Now, RTHK’s journalists and hard-hitting investigations appear vulnerable to China’s new national security law, which takes aim at dissent and could rein in the city’s largely freewheeling news organizations. The broadcaster, modeled on the British Broadcasting Corporation, has already been feeling pressure. Continue reading
Source: SCMP (4/28/20)
‘It’s better than dying of hunger’: plight of Chinese miners with deadly lung disease exposed in new documentary
Miners, the Horsekeeper and Pneumoconiosis tells the story of an iron ore miner in Hunan, central China, dying of lung disease after toiling in an illegal mine. The film can only be seen at private screenings, says director Jiang Ningxie, because he won’t submit it to censors. Film censorship is too strict, he says.
By Elaine Yau in Beijing
Chinese iron ore miner Zhao Pinfeng, who died from pneumoconiosis at home in Hunan province, China, is one of the subjects of new documentary Miners, the Horsekeeper and Pneumoconiosis.
From the age of 15, Zhao Pinfeng worked for two decades as an iron ore miner in a remote, mountainous area of Hunan province in central China.
Several years ago Zhao, who by then had two children and whose wife is mentally challenged, was diagnosed with pneumoconiosis, a fatal lung disease. He lost the ability to work and had to breathe through a ventilator. On one fateful night in 2018, an electricity outage at his village stopped his ventilator. He died the next day.
Zhao’s final days were recorded for a documentary feature, Miners, the Horsekeeper and Pneumoconiosis. Directed by Jiang Nengjie, the 81-minute film revolves around Hunan villagers who relied on the illegal mines for a living before they were closed down by the government. They include porters who transport the mine explosives and iron shards, and miners like Zhao. Continue reading
MCLC Resource Center is pleased to announce publication of Hongwei Bao’s essay “Diary Writing as Feminist Activism: Guo Jing’s Wuhan Lockdown Diary (2020).” The essay appears below and at its online home: https://u.osu.edu/mclc/online-series/hongwei-bao/. My thanks to Hongwei Bao for sharing this important work with the MCLC community.
Kirk Denton, editor
By Hongwei Bao
MCLC Resource Center Publication (Copyright April 2020)
Figure 1: Cover of Guo Jing’s Wuhan Lockdown Diary.
For seventy-seven days from January 23 to April 8, Wuhan, a Chinese city with a population of eleven million people, was locked down to contain the spread of the coronavirus. This extreme measure was “unprecedented” in world public health history. The total number of Covid-19 infection cases recorded in the city stood at 50,333, with 3,869 deaths, as of April 17, 2020. While a lot has been written about the Chinese government’s response to the epidemic, our understanding of the human cost and social impact of the epidemic has just begun. A lot of questions remain in the unpredictable aftermath of the lockdown: How did people cope with the lockdown physically, psychologically and emotionally? How did people live their lives during and after such a tremendous disruption? Can life go back to normal, if “normality” is so desired? Examining the situation in Wuhan, a city that has experienced such a dramatic and traumatic historic event, has significant implications for our understanding of and responses to the global pandemic.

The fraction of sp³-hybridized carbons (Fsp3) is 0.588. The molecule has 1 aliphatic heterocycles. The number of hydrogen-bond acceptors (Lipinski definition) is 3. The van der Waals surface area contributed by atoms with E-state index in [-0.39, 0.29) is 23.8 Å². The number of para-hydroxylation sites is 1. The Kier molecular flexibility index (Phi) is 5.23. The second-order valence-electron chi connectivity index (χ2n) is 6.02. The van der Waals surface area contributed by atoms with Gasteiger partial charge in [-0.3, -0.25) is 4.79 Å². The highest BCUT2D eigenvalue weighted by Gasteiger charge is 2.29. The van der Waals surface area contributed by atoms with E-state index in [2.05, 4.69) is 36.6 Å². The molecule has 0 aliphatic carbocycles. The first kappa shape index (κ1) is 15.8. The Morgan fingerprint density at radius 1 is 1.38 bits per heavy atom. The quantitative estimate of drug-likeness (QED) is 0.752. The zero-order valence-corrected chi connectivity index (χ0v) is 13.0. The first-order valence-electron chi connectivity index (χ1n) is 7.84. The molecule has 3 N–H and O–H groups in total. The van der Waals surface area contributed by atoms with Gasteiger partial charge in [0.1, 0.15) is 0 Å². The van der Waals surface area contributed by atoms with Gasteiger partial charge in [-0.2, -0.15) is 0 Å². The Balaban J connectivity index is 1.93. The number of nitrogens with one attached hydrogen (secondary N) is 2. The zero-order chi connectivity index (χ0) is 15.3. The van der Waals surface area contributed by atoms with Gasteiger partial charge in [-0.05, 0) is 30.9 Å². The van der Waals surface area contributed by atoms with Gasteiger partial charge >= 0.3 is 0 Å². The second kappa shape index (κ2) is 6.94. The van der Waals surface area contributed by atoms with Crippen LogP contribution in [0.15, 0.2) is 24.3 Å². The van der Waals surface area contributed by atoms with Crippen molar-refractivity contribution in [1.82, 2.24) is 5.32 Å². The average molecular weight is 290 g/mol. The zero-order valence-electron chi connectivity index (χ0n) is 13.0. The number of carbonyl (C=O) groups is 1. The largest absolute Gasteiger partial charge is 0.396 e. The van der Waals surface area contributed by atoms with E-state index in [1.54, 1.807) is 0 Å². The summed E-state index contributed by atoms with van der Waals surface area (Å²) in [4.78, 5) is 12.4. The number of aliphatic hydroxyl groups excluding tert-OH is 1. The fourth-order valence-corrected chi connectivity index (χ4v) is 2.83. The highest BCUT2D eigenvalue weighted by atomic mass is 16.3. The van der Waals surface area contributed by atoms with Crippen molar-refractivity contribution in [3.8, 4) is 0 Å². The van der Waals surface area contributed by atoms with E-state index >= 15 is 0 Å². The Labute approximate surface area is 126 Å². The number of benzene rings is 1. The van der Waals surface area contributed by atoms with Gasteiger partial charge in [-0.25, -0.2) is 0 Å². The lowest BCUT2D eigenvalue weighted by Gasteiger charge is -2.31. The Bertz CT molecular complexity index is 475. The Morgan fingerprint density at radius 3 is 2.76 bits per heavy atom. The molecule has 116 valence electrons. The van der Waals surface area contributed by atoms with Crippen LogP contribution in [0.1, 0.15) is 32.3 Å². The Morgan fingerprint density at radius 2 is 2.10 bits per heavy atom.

During the Wuhan lockdown, a 29-year-old social worker and feminist activist named Guo Jing 郭晶 kept a diary, which she shared online and through social media with her friends and followers. Almost immediately after the lockdown, in early April 2020, Guo’s diary, titled Wuhan Lockdown Diary (武汉封城日记), was published by Taipei-based Linking Publishing (联经出版), making the book the first officially published Wuhan lockdown diary by a literary press (fig. 1). In the diary, Guo keeps a daily account of her own life and the lives of many other people she met online and offline. She also documents some of her thoughts on society and social issues, including her gender perspectives. With seventy-seven entries and totaling around 80,000 words, the diary is an important record of the lockdown history. Continue reading
Source: NYRB (April 6, 2020)
Fearing For My Mother in Wuhan, Facing a New Sinophobia in the US
From Zhao Liang’s Mask Series
Wuhan is far away. My annual trip to the city was long and exhausting, a pilgrimage. A fourteen-hour international flight would take me from Newark to an airport in Beijing or Shanghai, where I would wait another few hours before boarding a domestic flight to complete the journey. I went back again last June to visit my mother. The dusk gave way to night when the cab driver dropped me off under our big camphor trees. The scent of locust flowers filled the early summer air. The ceaseless noise of Wuhan streets became remote.
I had to walk my last fifty steps with my luggage in tow to reach the gate of the apartment building. The night, not yet too hot, had a fantastic unreality. In the dark I could see the white tips of gardenia flower buds on the tall bush in my mother’s half-abandoned front yard and the light pouring from her bedroom window to the balcony. I could even hear her low voice talking to someone and her shuffling steps. My heart beat a little faster when I buzzed the door. Continue reading